Meet me in the middle

Features - Management

With a little understanding and constructive dialogue, that tough customer can be transformed into your department’s biggest advocate.

April 5, 2021

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"Can you meet me halfway, right on the borderline..." — Black Eyed Peas

I am in the process of doing my morning course check ride and I hear him first and see him second. We will call him “Harry.” Harry is the unofficial “vocal leader” — you can read into that whatever you would like — of one of the larger regular groups that play at Otter Creek.

Harry: “Hey, supe. Can you speed these up a bit? I left a couple putts short.”

Me: “Huh? They read a 15 on the Brentmeter." (smirks)

Harry: “Hey, I had a little trouble holding the back of three green? You do something there?”

Me: "No. But I heard the 19 wood you hit it into it doesn’t spin as much …” (winks)

Harry: (laughing) “Very funny, Brent. You doing all right? Place is great, by the way.”

Me: “Thanks, Harry. Yes, we’re hanging in there. Still a few things to work on, but we’re doing well. Have a great round. Remember to tip your director.” (laughing)

These exchanges with Harry have become a morning ritual for me and something I look forward to every day. We both have very dry senses of humor, so it has become par for the course (pun intended). It was not always this way, though.

When I came to Otter Creek almost three years ago, I brought superintendent experience from two other clubs, a priority list and an order of things I wanted to improve. Harry had his own ideas and he wasn’t shy about sharing them. Harry is a blunt and direct person with strong convictions about how things should be done. There is nothing wrong with that because it gets things accomplished. However, put that in a blender with my personality, which is headstrong, independent and proud of my previous experience, and you don’t have to be Einstein to figure out where the early stages of that relationship went. The issues we disagreed on are not important. What is important is that it deteriorated to a point where if I knew he and his group were on one section of the course, I would make it a point to work on another.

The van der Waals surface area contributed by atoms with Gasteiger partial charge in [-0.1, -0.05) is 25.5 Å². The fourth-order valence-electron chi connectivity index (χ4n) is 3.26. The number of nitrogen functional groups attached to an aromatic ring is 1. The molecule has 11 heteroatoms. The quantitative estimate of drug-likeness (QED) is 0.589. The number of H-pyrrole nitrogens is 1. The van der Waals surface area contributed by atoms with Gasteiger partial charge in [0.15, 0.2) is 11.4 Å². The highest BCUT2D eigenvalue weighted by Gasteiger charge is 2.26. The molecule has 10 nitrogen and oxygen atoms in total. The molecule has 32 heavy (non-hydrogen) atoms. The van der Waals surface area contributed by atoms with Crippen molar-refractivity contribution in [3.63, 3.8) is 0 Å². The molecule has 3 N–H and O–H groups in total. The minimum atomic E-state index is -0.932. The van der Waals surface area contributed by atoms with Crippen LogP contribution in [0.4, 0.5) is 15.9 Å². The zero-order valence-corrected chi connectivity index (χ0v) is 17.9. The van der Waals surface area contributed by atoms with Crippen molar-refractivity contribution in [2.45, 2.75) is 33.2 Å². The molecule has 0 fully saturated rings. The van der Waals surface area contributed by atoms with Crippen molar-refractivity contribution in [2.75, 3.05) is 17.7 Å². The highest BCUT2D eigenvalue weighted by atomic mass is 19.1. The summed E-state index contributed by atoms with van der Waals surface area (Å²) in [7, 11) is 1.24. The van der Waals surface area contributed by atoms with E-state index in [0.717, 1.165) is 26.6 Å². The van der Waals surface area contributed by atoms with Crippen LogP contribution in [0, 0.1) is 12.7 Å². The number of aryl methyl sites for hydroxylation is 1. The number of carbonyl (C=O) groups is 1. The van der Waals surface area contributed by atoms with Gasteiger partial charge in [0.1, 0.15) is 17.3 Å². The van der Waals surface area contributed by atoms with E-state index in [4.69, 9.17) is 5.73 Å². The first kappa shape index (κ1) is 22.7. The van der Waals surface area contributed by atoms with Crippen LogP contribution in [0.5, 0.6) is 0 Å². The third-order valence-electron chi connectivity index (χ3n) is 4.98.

One evening during our “replay of the day conversations,” I was venting to my wife some of my frustrations and instead of sympathy I was met with …

Sara: “Brent, is he right on any of the items he brings up?”

Me: “Umm, well, maybe, I guess, if you want to get really technical … ”

Sara: “You're trailing off. And that sounded suspiciously like yes with a bunch of mumbling. You have made your whole career and reputation based on doing the correct things and using your knowledge and experience to the benefit of whomever you work for. When another golfer tries to do the same thing, you completely disregard it?!?!”

Shade. At this point I have two options:

Left brain: “Dude, it is time to get off the Titanic …”

Right brain: “If Wile E. Coyote just uses a bigger stick of dynamite, he might catch the Road Runner ...”

Luckily, the left brain won out. Sara was right, as wives tend to be. I thought about this over the next couple days and I arranged a writing meeting with Harry. I am not going to tell you that meeting was all roses, because we are both still opinionated people with strong ideas. What changed in this meeting was the compromise. I began to realize Harry and his group just wanted to be heard. They did not need their entire list. They just wanted to have a say in a place they are very fond of and play daily. And who can blame them? Isn’t that why we all do what we do?